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Interdisciplinary Projects for Medicine
October 29, 2010   
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Interdisciplinary projects in which medicine blends with physics and chemistry contribute to the prevention and treatment of a growing number of diseases. Such projects also aid the development of biotechnology and the food and cosmetics industries.

Dynamic breast examination

In one interdisciplinary project in Poland’s R&D sector, Mateusz Moderhak from the Department of Electronics, Telecommunications and Computer Science at the Gdańsk University of Technology is working to develop a modern method to diagnose breast cancer. The method, which employs thermal techniques, can detect cancerous changes several years before they can be identified with standard procedures such as mammography.

When a tumor grows in a breast, the network of blood vessels in the area it occupies expands and the metabolism of cancerous cells is higher than that of healthy tissues around the tumor. The changes alter the distribution of temperature on the skin surface. The different temperatures can be recorded with what is known as a thermographic camera which “sees” temperature.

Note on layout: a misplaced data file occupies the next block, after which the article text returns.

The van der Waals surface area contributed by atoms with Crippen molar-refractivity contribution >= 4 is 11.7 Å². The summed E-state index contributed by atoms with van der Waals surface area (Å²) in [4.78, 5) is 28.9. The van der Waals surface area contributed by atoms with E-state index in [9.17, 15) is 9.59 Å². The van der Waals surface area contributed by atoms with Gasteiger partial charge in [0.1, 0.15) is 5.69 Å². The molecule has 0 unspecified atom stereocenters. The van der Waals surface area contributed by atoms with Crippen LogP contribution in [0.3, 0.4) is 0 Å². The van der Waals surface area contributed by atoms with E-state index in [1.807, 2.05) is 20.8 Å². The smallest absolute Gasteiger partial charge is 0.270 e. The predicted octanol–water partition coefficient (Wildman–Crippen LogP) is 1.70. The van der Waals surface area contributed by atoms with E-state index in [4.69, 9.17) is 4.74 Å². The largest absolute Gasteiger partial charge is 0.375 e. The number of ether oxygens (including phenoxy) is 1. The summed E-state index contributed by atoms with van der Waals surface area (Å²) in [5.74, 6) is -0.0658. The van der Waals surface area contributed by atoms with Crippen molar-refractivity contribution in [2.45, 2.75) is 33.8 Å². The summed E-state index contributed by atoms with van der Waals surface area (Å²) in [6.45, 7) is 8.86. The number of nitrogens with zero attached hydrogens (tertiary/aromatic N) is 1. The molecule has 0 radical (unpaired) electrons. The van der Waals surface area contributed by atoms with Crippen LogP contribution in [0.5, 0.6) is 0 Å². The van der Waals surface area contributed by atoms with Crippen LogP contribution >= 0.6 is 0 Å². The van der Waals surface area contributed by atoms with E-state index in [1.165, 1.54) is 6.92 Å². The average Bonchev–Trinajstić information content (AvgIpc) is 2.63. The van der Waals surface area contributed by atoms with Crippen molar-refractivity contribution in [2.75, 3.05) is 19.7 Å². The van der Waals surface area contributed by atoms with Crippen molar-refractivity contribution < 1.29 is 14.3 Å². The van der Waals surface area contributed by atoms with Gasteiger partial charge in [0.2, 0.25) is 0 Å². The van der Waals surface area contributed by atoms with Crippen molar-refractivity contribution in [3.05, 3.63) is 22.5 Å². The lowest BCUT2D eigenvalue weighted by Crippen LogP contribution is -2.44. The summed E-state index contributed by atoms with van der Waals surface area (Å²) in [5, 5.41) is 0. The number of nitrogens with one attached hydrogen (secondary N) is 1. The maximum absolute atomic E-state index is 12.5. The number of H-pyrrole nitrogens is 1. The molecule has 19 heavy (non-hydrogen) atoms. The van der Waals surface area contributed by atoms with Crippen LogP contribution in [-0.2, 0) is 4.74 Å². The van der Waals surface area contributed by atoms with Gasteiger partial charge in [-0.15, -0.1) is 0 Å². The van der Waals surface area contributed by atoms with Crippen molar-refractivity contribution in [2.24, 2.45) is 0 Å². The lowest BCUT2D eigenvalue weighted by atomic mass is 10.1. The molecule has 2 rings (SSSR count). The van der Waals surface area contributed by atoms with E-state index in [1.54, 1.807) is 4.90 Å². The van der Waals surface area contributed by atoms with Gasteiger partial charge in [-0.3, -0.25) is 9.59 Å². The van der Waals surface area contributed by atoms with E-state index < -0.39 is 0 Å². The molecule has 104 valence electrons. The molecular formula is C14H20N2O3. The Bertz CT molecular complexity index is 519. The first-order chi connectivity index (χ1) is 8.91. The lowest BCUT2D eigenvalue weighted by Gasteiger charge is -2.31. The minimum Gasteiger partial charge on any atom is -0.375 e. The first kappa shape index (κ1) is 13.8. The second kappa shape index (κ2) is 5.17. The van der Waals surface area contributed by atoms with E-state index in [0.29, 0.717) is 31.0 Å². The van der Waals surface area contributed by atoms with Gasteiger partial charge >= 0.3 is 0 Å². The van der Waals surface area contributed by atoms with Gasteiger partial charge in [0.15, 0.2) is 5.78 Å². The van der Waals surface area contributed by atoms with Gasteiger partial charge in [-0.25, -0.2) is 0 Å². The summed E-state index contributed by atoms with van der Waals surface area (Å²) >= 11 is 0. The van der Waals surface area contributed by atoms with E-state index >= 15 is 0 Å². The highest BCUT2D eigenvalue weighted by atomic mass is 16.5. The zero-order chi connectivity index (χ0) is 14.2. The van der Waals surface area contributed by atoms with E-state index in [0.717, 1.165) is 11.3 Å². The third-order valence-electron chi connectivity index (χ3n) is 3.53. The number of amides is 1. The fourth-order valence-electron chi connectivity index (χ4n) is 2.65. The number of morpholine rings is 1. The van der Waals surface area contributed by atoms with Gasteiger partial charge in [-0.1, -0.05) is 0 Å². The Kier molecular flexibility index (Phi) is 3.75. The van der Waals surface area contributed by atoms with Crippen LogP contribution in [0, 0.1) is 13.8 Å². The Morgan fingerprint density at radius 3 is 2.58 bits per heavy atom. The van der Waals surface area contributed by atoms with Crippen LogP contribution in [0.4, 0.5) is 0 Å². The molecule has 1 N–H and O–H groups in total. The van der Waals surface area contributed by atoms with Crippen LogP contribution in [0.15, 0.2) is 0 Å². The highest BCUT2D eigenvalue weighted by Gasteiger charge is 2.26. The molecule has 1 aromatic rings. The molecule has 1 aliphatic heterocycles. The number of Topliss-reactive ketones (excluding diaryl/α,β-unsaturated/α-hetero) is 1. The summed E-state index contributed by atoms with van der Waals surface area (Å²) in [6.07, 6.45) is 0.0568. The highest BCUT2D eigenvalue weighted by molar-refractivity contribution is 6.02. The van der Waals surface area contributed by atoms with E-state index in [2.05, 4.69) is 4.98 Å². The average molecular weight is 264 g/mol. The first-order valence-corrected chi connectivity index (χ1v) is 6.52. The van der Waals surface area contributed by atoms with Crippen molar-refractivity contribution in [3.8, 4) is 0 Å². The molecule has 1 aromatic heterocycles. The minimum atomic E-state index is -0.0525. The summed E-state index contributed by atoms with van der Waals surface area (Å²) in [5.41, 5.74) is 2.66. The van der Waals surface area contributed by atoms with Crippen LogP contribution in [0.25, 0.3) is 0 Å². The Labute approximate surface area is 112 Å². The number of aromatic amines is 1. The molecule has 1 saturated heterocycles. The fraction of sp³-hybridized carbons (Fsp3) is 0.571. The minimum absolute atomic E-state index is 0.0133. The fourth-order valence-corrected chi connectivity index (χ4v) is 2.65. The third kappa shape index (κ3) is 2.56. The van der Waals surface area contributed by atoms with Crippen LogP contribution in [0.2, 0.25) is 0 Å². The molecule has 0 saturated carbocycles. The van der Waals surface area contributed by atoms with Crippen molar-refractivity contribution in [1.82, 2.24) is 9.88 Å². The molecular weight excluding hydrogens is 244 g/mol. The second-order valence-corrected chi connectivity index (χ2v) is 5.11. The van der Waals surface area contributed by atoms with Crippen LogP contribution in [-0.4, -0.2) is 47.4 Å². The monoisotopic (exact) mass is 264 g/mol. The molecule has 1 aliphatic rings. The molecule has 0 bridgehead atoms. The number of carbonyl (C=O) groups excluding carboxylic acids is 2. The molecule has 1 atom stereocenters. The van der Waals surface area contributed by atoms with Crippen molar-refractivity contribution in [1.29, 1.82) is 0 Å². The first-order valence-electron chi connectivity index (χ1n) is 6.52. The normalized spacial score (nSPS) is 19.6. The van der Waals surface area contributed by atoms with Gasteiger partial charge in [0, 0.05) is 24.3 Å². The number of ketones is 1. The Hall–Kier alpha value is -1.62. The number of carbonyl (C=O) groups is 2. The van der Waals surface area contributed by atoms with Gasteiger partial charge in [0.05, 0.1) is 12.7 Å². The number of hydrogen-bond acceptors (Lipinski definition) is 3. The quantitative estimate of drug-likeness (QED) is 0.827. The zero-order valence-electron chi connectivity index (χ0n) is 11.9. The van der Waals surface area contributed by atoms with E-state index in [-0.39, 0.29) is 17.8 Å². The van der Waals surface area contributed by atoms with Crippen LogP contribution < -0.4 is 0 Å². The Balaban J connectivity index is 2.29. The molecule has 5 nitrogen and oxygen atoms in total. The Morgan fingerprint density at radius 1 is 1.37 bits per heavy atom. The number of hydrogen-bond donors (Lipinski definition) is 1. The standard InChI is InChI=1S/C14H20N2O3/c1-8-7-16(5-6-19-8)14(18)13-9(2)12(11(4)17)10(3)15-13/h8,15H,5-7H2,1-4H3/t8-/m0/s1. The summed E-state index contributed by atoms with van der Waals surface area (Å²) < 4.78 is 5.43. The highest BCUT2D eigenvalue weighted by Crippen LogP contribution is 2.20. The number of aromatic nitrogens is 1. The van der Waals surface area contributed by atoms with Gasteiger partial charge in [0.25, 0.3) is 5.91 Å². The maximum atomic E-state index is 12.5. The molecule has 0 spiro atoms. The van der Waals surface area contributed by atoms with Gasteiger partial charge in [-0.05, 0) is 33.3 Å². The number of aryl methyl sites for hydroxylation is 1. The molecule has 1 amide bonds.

“Previously only one photograph was taken during an examination and then it was thoroughly analyzed,” says Moderhak. “The results were considerably affected by external factors. What I do is a dynamic breast examination where the breasts get stimulated by a stream of cold air.”

When tissues warm up naturally after cooling, a sequence of thermographs is recorded as a film. The film undergoes computer analysis to create a series of parametrical images such as those obtained in magnetic resonance imaging (MRI). Tissue stimulation produces images whose appearance depends on the tissue’s internal structure. Previously thermographic diagnostics of breast cancer relied on single images that scientists used to analyze the distribution of temperature on the skin surface while trying to come up with a diagnosis. The examination also employed thermal stimulation such as an air stream from a fan or a cold compress in order to generate a wider contrast between areas with higher and lower thermal activity on the breast. Since these are all single images or very short sequences, computer analysis cannot be performed when the patient is in motion.

“I have adopted a largely new approach in my doctoral dissertation,” says Moderhak. “The examined breast gets cooled to a certain temperature and then the natural temperature restoration is recorded. After the sequence of images is stabilized, an optimization procedure is activated to match model temperature restoration with the restoration sequence obtained in the examination.”

The result is a set of parameters for each spot of the thermographic image, made possible by digital stabilization, which is a completely new technique, Moderhak says. The parameters depend on the thermal properties of tissues located under the skin, including the blood vessels in cancer tissue.